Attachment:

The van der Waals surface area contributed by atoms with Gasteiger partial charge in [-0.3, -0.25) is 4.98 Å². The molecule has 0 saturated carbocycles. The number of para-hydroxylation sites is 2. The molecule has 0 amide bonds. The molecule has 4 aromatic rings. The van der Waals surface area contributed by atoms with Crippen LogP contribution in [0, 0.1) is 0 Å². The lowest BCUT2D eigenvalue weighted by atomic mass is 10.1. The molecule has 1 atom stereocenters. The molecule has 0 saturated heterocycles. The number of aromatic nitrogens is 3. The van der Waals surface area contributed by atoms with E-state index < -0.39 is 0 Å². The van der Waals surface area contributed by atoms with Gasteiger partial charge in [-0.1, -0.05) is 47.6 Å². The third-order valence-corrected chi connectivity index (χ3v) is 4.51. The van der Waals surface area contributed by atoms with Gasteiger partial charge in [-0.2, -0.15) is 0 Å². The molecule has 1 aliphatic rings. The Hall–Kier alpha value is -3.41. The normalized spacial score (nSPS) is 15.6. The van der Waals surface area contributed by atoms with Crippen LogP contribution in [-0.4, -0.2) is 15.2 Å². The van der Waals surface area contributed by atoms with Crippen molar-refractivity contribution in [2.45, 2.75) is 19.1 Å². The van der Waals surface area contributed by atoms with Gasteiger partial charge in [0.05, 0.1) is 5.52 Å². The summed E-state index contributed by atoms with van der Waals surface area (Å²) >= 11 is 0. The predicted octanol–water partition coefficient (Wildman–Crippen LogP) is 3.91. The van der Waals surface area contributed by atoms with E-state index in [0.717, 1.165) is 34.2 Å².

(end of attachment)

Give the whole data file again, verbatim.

The van der Waals surface area contributed by atoms with Gasteiger partial charge in [-0.3, -0.25) is 4.98 Å². The molecule has 0 saturated carbocycles. The number of para-hydroxylation sites is 2. The molecule has 0 amide bonds. The molecule has 4 aromatic rings. The van der Waals surface area contributed by atoms with Crippen LogP contribution in [0, 0.1) is 0 Å². The lowest BCUT2D eigenvalue weighted by atomic mass is 10.1. The molecule has 1 atom stereocenters. The molecule has 0 saturated heterocycles. The number of aromatic nitrogens is 3. The van der Waals surface area contributed by atoms with E-state index < -0.39 is 0 Å². The van der Waals surface area contributed by atoms with Gasteiger partial charge in [-0.1, -0.05) is 47.6 Å². The third-order valence-corrected chi connectivity index (χ3v) is 4.51. The van der Waals surface area contributed by atoms with Gasteiger partial charge in [-0.2, -0.15) is 0 Å². The molecule has 1 aliphatic rings. The Hall–Kier alpha value is -3.41. The normalized spacial score (nSPS) is 15.6. The van der Waals surface area contributed by atoms with Crippen LogP contribution in [-0.4, -0.2) is 15.2 Å². The van der Waals surface area contributed by atoms with Crippen molar-refractivity contribution in [2.45, 2.75) is 19.1 Å². The van der Waals surface area contributed by atoms with Gasteiger partial charge in [0.05, 0.1) is 5.52 Å². The summed E-state index contributed by atoms with van der Waals surface area (Å²) >= 11 is 0. The predicted octanol–water partition coefficient (Wildman–Crippen LogP) is 3.91. The van der Waals surface area contributed by atoms with E-state index in [0.717, 1.165) is 34.2 Å².